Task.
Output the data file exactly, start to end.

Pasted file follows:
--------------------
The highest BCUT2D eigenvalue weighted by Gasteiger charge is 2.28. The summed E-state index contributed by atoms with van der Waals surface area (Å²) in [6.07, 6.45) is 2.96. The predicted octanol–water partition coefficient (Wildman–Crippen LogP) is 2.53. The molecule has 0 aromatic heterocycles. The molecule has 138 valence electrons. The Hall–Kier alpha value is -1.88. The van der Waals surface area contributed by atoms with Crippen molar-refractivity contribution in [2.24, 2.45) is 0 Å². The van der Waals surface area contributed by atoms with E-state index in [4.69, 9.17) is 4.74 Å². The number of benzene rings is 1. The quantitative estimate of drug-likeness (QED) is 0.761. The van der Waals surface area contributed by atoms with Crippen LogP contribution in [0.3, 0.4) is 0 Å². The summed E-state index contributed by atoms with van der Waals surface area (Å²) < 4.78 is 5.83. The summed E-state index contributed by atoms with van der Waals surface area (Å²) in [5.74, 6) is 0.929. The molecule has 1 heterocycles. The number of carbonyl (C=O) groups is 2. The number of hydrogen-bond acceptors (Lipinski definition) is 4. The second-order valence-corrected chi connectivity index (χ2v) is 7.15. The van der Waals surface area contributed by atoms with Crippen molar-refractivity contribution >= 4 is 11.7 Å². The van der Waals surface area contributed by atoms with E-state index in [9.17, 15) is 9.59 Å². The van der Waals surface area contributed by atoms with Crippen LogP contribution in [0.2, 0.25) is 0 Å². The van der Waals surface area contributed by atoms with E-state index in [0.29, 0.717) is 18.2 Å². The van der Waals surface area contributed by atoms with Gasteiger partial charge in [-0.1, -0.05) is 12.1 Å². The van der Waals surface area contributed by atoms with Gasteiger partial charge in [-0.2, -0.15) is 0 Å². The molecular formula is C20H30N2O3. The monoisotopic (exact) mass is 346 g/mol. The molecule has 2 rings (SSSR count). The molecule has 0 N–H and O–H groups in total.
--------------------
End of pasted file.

The highest BCUT2D eigenvalue weighted by Gasteiger charge is 2.28. The summed E-state index contributed by atoms with van der Waals surface area (Å²) in [6.07, 6.45) is 2.96. The predicted octanol–water partition coefficient (Wildman–Crippen LogP) is 2.53. The molecule has 0 aromatic heterocycles. The molecule has 138 valence electrons. The Hall–Kier alpha value is -1.88. The van der Waals surface area contributed by atoms with Crippen molar-refractivity contribution in [2.24, 2.45) is 0 Å². The van der Waals surface area contributed by atoms with E-state index in [4.69, 9.17) is 4.74 Å². The number of benzene rings is 1. The quantitative estimate of drug-likeness (QED) is 0.761. The van der Waals surface area contributed by atoms with Crippen LogP contribution in [0.3, 0.4) is 0 Å². The summed E-state index contributed by atoms with van der Waals surface area (Å²) < 4.78 is 5.83. The summed E-state index contributed by atoms with van der Waals surface area (Å²) in [5.74, 6) is 0.929. The molecule has 1 heterocycles. The number of carbonyl (C=O) groups is 2. The number of hydrogen-bond acceptors (Lipinski definition) is 4. The second-order valence-corrected chi connectivity index (χ2v) is 7.15. The van der Waals surface area contributed by atoms with Crippen molar-refractivity contribution >= 4 is 11.7 Å². The van der Waals surface area contributed by atoms with E-state index in [9.17, 15) is 9.59 Å². The van der Waals surface area contributed by atoms with Crippen LogP contribution in [0.2, 0.25) is 0 Å². The van der Waals surface area contributed by atoms with E-state index in [0.29, 0.717) is 18.2 Å². The van der Waals surface area contributed by atoms with Gasteiger partial charge in [-0.1, -0.05) is 12.1 Å². The van der Waals surface area contributed by atoms with Gasteiger partial charge in [-0.2, -0.15) is 0 Å². The molecular formula is C20H30N2O3. The monoisotopic (exact) mass is 346 g/mol. The molecule has 2 rings (SSSR count). The molecule has 0 N–H and O–H groups in total.